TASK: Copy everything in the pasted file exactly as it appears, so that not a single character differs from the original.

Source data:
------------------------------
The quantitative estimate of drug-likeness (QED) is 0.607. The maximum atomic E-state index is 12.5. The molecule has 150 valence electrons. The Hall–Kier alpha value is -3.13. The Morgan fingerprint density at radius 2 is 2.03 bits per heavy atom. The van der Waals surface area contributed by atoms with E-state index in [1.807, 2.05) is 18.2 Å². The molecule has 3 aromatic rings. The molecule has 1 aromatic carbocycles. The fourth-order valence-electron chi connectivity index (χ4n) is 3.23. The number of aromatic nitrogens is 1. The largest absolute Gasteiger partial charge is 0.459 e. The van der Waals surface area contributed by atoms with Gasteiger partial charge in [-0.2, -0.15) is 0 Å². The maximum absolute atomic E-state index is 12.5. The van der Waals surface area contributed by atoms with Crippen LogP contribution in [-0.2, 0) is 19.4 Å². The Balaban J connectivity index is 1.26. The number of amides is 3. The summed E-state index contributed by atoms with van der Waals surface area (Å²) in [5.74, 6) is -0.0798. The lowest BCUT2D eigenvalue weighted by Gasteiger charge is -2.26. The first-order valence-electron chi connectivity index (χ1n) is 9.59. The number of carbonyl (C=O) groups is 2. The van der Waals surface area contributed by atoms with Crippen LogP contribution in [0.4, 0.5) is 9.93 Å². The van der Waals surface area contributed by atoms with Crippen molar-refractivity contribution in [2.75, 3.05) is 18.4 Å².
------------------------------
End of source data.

The quantitative estimate of drug-likeness (QED) is 0.607. The maximum atomic E-state index is 12.5. The molecule has 150 valence electrons. The Hall–Kier alpha value is -3.13. The Morgan fingerprint density at radius 2 is 2.03 bits per heavy atom. The van der Waals surface area contributed by atoms with E-state index in [1.807, 2.05) is 18.2 Å². The molecule has 3 aromatic rings. The molecule has 1 aromatic carbocycles. The fourth-order valence-electron chi connectivity index (χ4n) is 3.23. The number of aromatic nitrogens is 1. The largest absolute Gasteiger partial charge is 0.459 e. The van der Waals surface area contributed by atoms with Gasteiger partial charge in [-0.2, -0.15) is 0 Å². The maximum absolute atomic E-state index is 12.5. The van der Waals surface area contributed by atoms with Crippen LogP contribution in [-0.2, 0) is 19.4 Å². The Balaban J connectivity index is 1.26. The number of amides is 3. The summed E-state index contributed by atoms with van der Waals surface area (Å²) in [5.74, 6) is -0.0798. The lowest BCUT2D eigenvalue weighted by Gasteiger charge is -2.26. The first-order valence-electron chi connectivity index (χ1n) is 9.59. The number of carbonyl (C=O) groups is 2. The van der Waals surface area contributed by atoms with Crippen LogP contribution in [0.4, 0.5) is 9.93 Å². The van der Waals surface area contributed by atoms with Crippen molar-refractivity contribution in [2.75, 3.05) is 18.4 Å².